July 1, 2013 | Yiddish

Yeah, Yiddish!

In which I begin my last language (for now).

Yiddish is the seventeenth language I will have studied in four years, and I confess I am a little worn out. I have been collecting Yiddish books for a while now, in anticipation of this segment, but my brain is rebelling a bit against studying yet another language and abandoning yet another language.

Suck it up, brain.

I will put some pictures of my books in this entry so you can see what I am planning to try out.

Basic Yiddish by Rebecca Margolis, Published by Routledge

Basic Yiddish by Rebecca Margolis, Published by Routledge

Yiddish was a late addition to this project. Most of the languages on my schedule not only are significant to New York City, but also remain world languages spoken by large numbers of people.

Today Yiddish has only about a million speakers, and, like Irish, it is considered endangered.

My relationship to Yiddish is turning out to be more personal than I expected. Late last year I spit in a tube and sent my saliva off to a company called 23andMe. They do genetic testing. You send in your sample, they analyze you, and they stick you in their database of results for other people who have spit in tubes around the world.

It is not legal to spit and mail from New York State, so back in 2012 when I did this, I had to go to New Jersey to mail my sample (I promise you this story is going somewhere). I got on the subway with Pimsleur lessons (I forget what language, but probably Chinese), then transfered to the Path train to Hoboken, pimsling all the way, got off the train at Hoboken, popped into the post office, and mailed my sample.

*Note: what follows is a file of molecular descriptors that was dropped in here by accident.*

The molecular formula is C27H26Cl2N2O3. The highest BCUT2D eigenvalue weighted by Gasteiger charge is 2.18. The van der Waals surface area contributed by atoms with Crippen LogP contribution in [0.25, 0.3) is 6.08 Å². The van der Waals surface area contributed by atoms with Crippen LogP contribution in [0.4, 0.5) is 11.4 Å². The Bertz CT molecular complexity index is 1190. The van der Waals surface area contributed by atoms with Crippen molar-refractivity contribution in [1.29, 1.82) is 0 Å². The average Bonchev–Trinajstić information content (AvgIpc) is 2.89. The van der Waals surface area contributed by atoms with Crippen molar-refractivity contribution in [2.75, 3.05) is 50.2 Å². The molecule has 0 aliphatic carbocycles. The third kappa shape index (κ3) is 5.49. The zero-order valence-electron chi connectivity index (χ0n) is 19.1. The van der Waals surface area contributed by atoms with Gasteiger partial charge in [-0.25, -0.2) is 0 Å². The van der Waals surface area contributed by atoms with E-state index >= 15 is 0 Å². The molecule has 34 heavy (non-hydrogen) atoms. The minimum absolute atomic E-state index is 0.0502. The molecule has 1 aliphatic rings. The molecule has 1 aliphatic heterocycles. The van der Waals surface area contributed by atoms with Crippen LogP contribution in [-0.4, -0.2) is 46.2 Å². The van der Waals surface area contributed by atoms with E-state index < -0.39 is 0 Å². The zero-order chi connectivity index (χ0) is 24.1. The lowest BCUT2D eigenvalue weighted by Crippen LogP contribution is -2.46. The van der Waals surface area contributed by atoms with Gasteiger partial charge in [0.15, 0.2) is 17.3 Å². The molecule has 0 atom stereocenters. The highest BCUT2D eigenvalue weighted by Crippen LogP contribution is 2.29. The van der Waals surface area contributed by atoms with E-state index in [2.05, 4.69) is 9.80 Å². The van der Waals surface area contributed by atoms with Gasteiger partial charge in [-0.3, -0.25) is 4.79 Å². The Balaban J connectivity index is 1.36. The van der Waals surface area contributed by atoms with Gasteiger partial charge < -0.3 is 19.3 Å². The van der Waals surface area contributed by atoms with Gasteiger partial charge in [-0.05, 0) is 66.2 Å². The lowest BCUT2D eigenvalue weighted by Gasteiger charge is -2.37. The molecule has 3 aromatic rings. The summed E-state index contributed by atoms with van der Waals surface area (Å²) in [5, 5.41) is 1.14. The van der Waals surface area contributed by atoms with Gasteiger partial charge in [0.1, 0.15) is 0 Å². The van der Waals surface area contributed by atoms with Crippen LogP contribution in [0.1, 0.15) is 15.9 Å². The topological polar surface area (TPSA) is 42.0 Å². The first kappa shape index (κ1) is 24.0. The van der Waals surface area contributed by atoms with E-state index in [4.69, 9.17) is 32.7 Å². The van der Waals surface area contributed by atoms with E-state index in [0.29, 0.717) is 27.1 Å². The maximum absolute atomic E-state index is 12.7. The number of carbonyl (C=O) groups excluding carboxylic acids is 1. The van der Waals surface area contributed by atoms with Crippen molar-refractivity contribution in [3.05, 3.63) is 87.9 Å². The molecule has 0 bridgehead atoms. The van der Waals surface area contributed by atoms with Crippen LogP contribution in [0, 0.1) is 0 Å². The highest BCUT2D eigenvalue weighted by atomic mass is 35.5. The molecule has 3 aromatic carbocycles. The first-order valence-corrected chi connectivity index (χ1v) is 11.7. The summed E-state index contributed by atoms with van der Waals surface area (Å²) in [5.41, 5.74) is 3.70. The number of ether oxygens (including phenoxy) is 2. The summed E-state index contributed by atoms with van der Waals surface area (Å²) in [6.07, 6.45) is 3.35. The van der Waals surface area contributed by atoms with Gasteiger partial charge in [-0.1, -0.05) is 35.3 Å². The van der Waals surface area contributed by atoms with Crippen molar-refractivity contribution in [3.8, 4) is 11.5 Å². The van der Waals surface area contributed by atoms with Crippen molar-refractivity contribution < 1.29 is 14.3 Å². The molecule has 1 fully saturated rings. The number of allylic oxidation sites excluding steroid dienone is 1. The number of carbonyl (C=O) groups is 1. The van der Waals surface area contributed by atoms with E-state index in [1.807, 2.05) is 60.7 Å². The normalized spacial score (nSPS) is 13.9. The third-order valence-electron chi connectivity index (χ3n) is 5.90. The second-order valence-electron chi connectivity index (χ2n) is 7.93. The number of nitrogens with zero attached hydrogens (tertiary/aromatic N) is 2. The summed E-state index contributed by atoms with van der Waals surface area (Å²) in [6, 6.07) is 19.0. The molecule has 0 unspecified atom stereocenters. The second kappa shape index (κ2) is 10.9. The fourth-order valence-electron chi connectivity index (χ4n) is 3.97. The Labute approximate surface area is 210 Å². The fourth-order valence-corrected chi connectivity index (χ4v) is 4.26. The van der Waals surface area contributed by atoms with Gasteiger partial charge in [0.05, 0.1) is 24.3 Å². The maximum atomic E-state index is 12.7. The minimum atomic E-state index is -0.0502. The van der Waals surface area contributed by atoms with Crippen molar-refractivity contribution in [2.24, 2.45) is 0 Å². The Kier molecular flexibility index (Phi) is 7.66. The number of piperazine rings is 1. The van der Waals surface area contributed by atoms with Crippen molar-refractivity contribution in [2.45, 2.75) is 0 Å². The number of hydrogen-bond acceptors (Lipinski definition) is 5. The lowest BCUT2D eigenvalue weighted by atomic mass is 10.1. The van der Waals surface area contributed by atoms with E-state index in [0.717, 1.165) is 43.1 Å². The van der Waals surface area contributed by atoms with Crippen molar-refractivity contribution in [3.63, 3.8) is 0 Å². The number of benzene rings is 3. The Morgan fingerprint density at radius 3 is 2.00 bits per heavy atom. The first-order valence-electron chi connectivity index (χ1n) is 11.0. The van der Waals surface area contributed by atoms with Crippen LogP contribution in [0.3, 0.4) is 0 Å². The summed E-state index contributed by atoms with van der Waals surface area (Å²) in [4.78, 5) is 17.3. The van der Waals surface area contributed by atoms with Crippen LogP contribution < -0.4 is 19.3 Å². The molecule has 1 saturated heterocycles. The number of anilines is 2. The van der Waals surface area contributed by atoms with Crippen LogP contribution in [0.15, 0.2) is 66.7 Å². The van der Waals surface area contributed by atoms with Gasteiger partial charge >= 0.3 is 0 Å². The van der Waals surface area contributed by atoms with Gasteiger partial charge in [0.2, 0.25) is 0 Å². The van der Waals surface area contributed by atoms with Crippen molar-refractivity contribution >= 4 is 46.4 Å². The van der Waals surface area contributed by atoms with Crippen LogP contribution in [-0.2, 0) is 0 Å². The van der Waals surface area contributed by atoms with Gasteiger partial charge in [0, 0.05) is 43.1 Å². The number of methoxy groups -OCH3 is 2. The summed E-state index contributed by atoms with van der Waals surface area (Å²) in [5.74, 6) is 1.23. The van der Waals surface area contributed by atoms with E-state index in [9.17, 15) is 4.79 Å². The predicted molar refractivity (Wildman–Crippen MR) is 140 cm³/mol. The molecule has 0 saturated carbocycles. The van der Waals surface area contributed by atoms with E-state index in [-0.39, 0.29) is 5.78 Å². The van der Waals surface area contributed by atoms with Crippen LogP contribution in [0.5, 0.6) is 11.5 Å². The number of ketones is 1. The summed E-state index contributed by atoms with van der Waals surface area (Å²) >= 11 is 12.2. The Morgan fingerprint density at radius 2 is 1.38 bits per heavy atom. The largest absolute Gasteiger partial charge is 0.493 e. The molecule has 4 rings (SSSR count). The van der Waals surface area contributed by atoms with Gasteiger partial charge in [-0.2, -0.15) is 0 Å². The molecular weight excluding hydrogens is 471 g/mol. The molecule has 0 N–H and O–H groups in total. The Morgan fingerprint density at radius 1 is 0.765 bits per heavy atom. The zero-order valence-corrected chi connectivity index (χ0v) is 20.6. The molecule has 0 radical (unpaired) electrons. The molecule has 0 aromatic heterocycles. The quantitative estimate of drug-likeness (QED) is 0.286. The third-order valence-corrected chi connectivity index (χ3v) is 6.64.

Colloquial Yiddish by Lily Kahn

Colloquial Yiddish by Lily Kahn

Dirty Yiddish!

Dirty Yiddish!

For you lawbreaker types who don’t understand why I crossed state lines to mail my spit, well, I had to sign a pact online that I would obey this law, and I figured the U.S. Postal Service was familiar with these packages, so I decided to do as I was told. Though I did collect my sample in New York, in violation of the contract. I mean, what am I supposed to do, drool into a tube on a New Jersey Path train?

I don’t think that would go over well. 

The results came back informing me that I was half Ashkenazi Jew. I don’t think too many people in my family doubted that, but it had never been officially confirmed, and there was a complicated situation involving grandparents and Jewishness and possible non-Jewishness and disowning and ultimately a not very specific sense of origin. 

The other thing is, although I have devoted much time to studying Jewish history, particularly the Holocaust, I am pretty clueless about Jewishness itself. I have often read about Ashkenazi Jews, but I didn’t connect that reading to me. Until I saw those 23andme results, I didn’t realize that that was what I was. Fifty percent of me, anyway.

A Dictionary from Indiana University Press; I'm a Little Afraid of This One

A Dictionary from Indiana University Press; I’m a Little Afraid of This One

Anyway, my point is, Yiddish is/was the language of Askenazi Jews! I will talk about this further when I have read something more authoritative to supplement the feeble supply of Yiddish information presently residing in my brain. 

On a related note, I went to a party two nights ago where I think just about everyone was Jewish, and some of the older people there were talking about how their grandparents spoke Yiddish. I thought, cool!